A while back I tried to get Aptana Studio to work and was unable to do so. I failed miserably as you can see. That frustration drove me back to my Mac’s loving embrace. Today I noticed that Aptana had released a beta of Aptana Studio 3, so I decided to give it a shot since I have a Windows machine at work and need Rails and a variety of other frameworks on it for my daily activities. Installation of Aptana went without a hitch. I fired it up, and was greeted with a pleasant looking, unix style terminal window! I was able to create an application with a simple New->Project->Rails (Aptana supports a ton of development languages and frameworks). My only hitch was the installation of sqlite3 on Windows (always a pain in the rear). In the end, I wound up copying the *.exe, *.dll and *.def files into EVERY bin directory for installed Ruby versions. Apparently having the Windows path pointing to it isn’t enough.
But I digress, once the sqlite3 installation was working, I returned to Aptana. I was able to install gems through bundler or the command line with no problem. Aptana provides menu options for all of the common Rails commands (script generate, etc.) but I find those slower than the command line if you know what you’re doing. Still, it’s nice to see all the options there in case you forget.
I added a few models with scaffolding to my new app and everything worked beautifully.
The Aptana Studio 3 beta looks awesome so far. If you’re trapped on Windows it looks like a great solution and compared to some other IDE’s (I’m looking at you Eclipse and Netbeans), Aptana studio is fast, intuitive and easy to use. Here’s the intro video for Aptana Studio 3…definitely check it out.
I heard about this on Ruby5 and checked it out. I cut my teeth in the day where your web app started with very tedious and boring data modeling, ER diagrams, etc. I’ve been deep into modeling for a new Rails app and have lost track of what’s going on with the database. I gave this little Sinatra app Alan deLevie posted on his blog and it does a nice job…check it out here: http://www.alandelevie.com/2010/10/26/database-documentation-in-50-lines-of-sinatra/
We submitted an article to Rails Magazine recently which was published in Issue 7. It’s the first of a tutorial on Hobo. I had been exploring Hobo and posted on it here in the distant past. I also posted here on how easy it was to deploy on Heroku. Hobo is an application development framework on top of rails. It’s half framework, half starter-app and worth a look.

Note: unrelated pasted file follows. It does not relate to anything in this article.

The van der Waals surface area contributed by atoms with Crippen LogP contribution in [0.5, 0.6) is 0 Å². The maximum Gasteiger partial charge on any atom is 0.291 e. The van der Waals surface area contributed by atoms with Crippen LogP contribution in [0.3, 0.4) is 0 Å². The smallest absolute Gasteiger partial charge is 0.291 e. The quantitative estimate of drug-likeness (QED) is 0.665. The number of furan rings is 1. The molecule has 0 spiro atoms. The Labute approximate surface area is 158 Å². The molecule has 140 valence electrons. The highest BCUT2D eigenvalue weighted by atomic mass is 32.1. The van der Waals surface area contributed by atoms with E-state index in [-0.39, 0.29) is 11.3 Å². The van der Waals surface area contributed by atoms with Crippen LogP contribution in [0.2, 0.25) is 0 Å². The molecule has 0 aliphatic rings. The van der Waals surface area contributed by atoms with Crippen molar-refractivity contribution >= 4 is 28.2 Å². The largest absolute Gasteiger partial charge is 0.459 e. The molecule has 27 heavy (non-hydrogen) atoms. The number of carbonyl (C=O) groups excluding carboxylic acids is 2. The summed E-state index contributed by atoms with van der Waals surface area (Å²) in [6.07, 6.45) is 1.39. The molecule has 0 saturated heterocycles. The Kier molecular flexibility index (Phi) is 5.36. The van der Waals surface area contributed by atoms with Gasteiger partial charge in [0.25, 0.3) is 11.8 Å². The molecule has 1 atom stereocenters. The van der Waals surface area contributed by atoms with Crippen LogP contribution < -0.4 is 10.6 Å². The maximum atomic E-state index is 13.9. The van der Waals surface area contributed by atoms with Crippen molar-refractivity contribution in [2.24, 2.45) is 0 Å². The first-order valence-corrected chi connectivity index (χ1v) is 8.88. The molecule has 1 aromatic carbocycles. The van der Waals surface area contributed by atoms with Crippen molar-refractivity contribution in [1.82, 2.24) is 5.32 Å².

Big news…the Diaspora “Anti-Facebook” project released their first code drop yesterday. The item of interest here is that it was built on the Rails stack. According to the Diaspora blog, it’s made up of a variety of interesting pieces, including Ruby, Rails, MongoDB, and…sadly…Imagemagick. Not sure it will succeed but I plan on taking it apart and seeing how it’s been implemented.
There’s yet another source of some good information for Ruby on Rails developers. Rails Magazine offers a full magazine publication available free for download at http://railsmagazine.com/. They’re up to issue 6 and have some interesting articles including interviews with DHH and Matz. It may not be as real-time as the numerous Rails blogs, but it goes a lot deeper in most cases.
I learn things, particularly programming, almost entirely by example and digging through other people’s code. I stumbled upon this site looking for some examples and had a look. Michael Hartl has two complete books (one for Rails 2.3, the other for Rails 3.0) on learning Rails by example. I had a quick look, but it seems he’s covered all the bases including adding navigation and structure to your site. It looks like he’s planning to put up some other content as well, such as screencasts, etc. so I’m looking forward to seeing more.
The books are available online for free and for $39 you can get the PDF. I hear a print version is on it’s way too. Check it out.
Check out DHH’s post on Rails 3 going RC! Big news, but is anyone else worried about the refactoring necessary for “…making sure we get performance of Active Record back to at least 2.3 levels before release…”? Is it really a release candidate if you’re planning semi-major changes? I think some better configuration management hygiene is in order.